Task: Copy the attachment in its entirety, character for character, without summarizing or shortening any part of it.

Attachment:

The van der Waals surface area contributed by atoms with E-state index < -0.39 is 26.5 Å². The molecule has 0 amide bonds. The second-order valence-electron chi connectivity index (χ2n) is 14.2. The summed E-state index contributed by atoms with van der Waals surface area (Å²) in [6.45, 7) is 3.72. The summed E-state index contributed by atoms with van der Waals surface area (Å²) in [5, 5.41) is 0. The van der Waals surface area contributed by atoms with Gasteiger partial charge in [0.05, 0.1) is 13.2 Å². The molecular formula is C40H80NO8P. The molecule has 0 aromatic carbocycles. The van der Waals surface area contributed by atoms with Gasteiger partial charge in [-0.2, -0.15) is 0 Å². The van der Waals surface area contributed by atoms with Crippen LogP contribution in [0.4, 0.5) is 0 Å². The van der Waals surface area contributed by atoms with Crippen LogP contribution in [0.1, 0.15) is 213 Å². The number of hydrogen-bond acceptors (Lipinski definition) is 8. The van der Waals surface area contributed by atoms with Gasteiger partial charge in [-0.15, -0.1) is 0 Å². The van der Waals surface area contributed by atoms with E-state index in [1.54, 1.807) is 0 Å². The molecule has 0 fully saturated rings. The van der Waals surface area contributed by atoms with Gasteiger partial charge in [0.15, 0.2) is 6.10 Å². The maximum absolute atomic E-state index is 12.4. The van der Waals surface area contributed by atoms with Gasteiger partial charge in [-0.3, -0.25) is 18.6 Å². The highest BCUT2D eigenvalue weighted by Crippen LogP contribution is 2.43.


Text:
The van der Waals surface area contributed by atoms with E-state index < -0.39 is 26.5 Å². The molecule has 0 amide bonds. The second-order valence-electron chi connectivity index (χ2n) is 14.2. The summed E-state index contributed by atoms with van der Waals surface area (Å²) in [6.45, 7) is 3.72. The summed E-state index contributed by atoms with van der Waals surface area (Å²) in [5, 5.41) is 0. The van der Waals surface area contributed by atoms with Gasteiger partial charge in [0.05, 0.1) is 13.2 Å². The molecular formula is C40H80NO8P. The molecule has 0 aromatic carbocycles. The van der Waals surface area contributed by atoms with Gasteiger partial charge in [-0.2, -0.15) is 0 Å². The van der Waals surface area contributed by atoms with Crippen LogP contribution in [0.4, 0.5) is 0 Å². The van der Waals surface area contributed by atoms with Crippen LogP contribution in [0.1, 0.15) is 213 Å². The number of hydrogen-bond acceptors (Lipinski definition) is 8. The van der Waals surface area contributed by atoms with Gasteiger partial charge in [-0.15, -0.1) is 0 Å². The van der Waals surface area contributed by atoms with E-state index in [1.54, 1.807) is 0 Å². The molecule has 0 fully saturated rings. The van der Waals surface area contributed by atoms with Gasteiger partial charge in [0.15, 0.2) is 6.10 Å². The maximum absolute atomic E-state index is 12.4. The van der Waals surface area contributed by atoms with Gasteiger partial charge in [-0.3, -0.25) is 18.6 Å². The highest BCUT2D eigenvalue weighted by Crippen LogP contribution is 2.43.